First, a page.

New Sport-Solo And Fore-Wheel Brake 1928 Harley-Davidson Leaders

By W.r. Wills, Photography by Unknown

The modernized motorcycle. That, in a short sentence, describes the 1928 line of Harley-Davidson motorcycles. Improvements-yes. But advancements would be the word more nearly describing the many new items which have been built into Harley-Davidsons.

Those riders who have longed for something to cope with the quick acting four wheel brakes of the automobile, will now have a fore-wheel brake all their own. This, to be sure, is a revolutionary feature in America, but the growing congestion of traffic in all cities and on the majority of highways has made the addition of more braking surface a practical necessity.

This particular feature, now introduced for the first time in America, has been in the making at the Harley-Davidson factory for a considerable period, but was not adopted as standard until it had been given exhaustive tests. These tests, made under every conceivable condition, have amply proven this member to be worthy of a place on the advanced Harley-Davidson line. The action of this auxiliary brake is positive, and the neat and graceful lever, which operates the brake from the left handlebar, has sufficient leverage to bring the machine to a smooth, velvet-like stop in a surprisingly short distance. Used in conjunction with the already tried and proven rear wheel brake, maximum frictional surface is provided and the rider has absolute control over his mount at all times.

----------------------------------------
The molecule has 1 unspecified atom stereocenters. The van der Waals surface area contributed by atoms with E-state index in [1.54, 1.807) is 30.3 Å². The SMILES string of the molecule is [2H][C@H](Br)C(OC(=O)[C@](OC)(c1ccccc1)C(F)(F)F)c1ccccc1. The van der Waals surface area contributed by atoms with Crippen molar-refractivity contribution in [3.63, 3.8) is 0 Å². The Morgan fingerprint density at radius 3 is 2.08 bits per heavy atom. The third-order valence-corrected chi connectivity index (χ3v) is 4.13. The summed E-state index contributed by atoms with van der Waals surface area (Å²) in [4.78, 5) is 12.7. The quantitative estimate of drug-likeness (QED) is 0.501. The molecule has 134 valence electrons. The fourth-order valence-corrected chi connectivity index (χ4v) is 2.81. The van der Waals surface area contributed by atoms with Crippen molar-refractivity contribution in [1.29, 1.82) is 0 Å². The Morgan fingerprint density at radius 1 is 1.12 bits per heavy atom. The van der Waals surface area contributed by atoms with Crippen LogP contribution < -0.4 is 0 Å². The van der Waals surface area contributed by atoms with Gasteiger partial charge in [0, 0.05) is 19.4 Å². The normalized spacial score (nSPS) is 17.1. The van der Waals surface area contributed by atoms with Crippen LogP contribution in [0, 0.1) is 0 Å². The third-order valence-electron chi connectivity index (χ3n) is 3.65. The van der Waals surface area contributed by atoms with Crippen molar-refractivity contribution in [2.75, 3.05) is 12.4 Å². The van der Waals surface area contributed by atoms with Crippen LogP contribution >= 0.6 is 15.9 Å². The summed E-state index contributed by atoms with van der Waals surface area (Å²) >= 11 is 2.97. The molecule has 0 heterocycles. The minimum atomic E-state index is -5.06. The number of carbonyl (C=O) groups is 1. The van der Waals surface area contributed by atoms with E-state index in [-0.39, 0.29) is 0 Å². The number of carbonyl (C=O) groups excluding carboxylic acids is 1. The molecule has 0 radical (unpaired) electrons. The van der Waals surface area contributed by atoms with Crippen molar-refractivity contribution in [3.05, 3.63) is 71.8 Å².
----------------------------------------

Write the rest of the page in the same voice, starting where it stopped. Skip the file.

The front wheel brake is of the internal expanding type and is placed in an easily accessible location so that it may be serviced with ease and adjusted quickly. The brake is nobby in appearance and one glance at it will carry the conviction of sturdiness. The Harley-Davidson fore-wheel brake is designed along original lines and is undoubtedly years in advance of anything of like nature now on the market.

Here’s some startling news for the hot throttlers who want top speed for long stretches; a brand spankin’ new throttle controlled oiler and it looks like goodbye hand pump except when you want to refill your crankcase after flushing. Proper motor lubrication at all speeds from the lowest to the highest has been the aim and ambition of the majority of motorcycle manufacturers for years-and now we have it! The throttle controlled oiler works as certain as the motor itself, for the same control that operates the gas is the control which regulates the flow of oil. Looks simple and as a matter of fact, is simple. The well known method of setting the capacity of the pump is retained, that is, by adding or removing washers according to the quantity desired to be pumped. After the oil is set as to the maximum capacity desired, the throttle takes care of the feed at varying speeds.

Probably if it were not for the multiplicity of altogether new features which are to be seen on the 1928 Harley-Davidson models, the air cleaner would be hailed as one of the greatest steps in modernizing the motorcycle. More miles from the motor is like finding money on the road, and the air cleaner which comes on the 1928 Harley-Davidson does that very thing by shutting out harmful grit, dirt, and gravel; thus assuring at all times a clean, dirt-free mixture entering the combustion chamber.

The air cleaner is a chamber attached to the carburetor which traps the foreign matter and expels it through an opening in the bottom of the cleaner. This feature is of utmost importance to those who ride volcanic, gravel, sand or dirt roads. This cleaner can be supplied on De Luxe model carburetors only, which is standard equipment for 1928. The model “H” carburetor can be supplied on all twin models, without air cleaner, when ordered.

By W.r. Wills
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